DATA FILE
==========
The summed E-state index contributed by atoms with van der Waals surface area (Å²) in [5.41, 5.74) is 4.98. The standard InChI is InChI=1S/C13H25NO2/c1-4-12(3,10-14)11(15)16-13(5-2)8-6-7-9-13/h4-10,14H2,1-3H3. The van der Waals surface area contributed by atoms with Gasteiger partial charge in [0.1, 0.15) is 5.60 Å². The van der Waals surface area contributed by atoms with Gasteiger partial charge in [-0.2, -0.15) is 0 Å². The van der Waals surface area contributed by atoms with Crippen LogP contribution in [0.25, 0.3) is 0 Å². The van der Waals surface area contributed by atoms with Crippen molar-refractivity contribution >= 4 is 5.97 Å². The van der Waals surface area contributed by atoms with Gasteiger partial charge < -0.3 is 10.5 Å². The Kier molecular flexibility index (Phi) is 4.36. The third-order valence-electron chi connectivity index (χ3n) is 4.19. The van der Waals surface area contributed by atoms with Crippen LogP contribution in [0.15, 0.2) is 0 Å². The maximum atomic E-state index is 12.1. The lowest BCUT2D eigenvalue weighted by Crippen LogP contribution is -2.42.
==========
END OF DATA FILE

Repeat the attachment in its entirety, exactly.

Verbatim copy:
The summed E-state index contributed by atoms with van der Waals surface area (Å²) in [5.41, 5.74) is 4.98. The standard InChI is InChI=1S/C13H25NO2/c1-4-12(3,10-14)11(15)16-13(5-2)8-6-7-9-13/h4-10,14H2,1-3H3. The van der Waals surface area contributed by atoms with Gasteiger partial charge in [0.1, 0.15) is 5.60 Å². The van der Waals surface area contributed by atoms with Gasteiger partial charge in [-0.2, -0.15) is 0 Å². The van der Waals surface area contributed by atoms with Crippen LogP contribution in [0.25, 0.3) is 0 Å². The van der Waals surface area contributed by atoms with Crippen molar-refractivity contribution >= 4 is 5.97 Å². The van der Waals surface area contributed by atoms with Gasteiger partial charge < -0.3 is 10.5 Å². The Kier molecular flexibility index (Phi) is 4.36. The third-order valence-electron chi connectivity index (χ3n) is 4.19. The van der Waals surface area contributed by atoms with Crippen LogP contribution in [0.15, 0.2) is 0 Å². The maximum atomic E-state index is 12.1. The lowest BCUT2D eigenvalue weighted by Crippen LogP contribution is -2.42.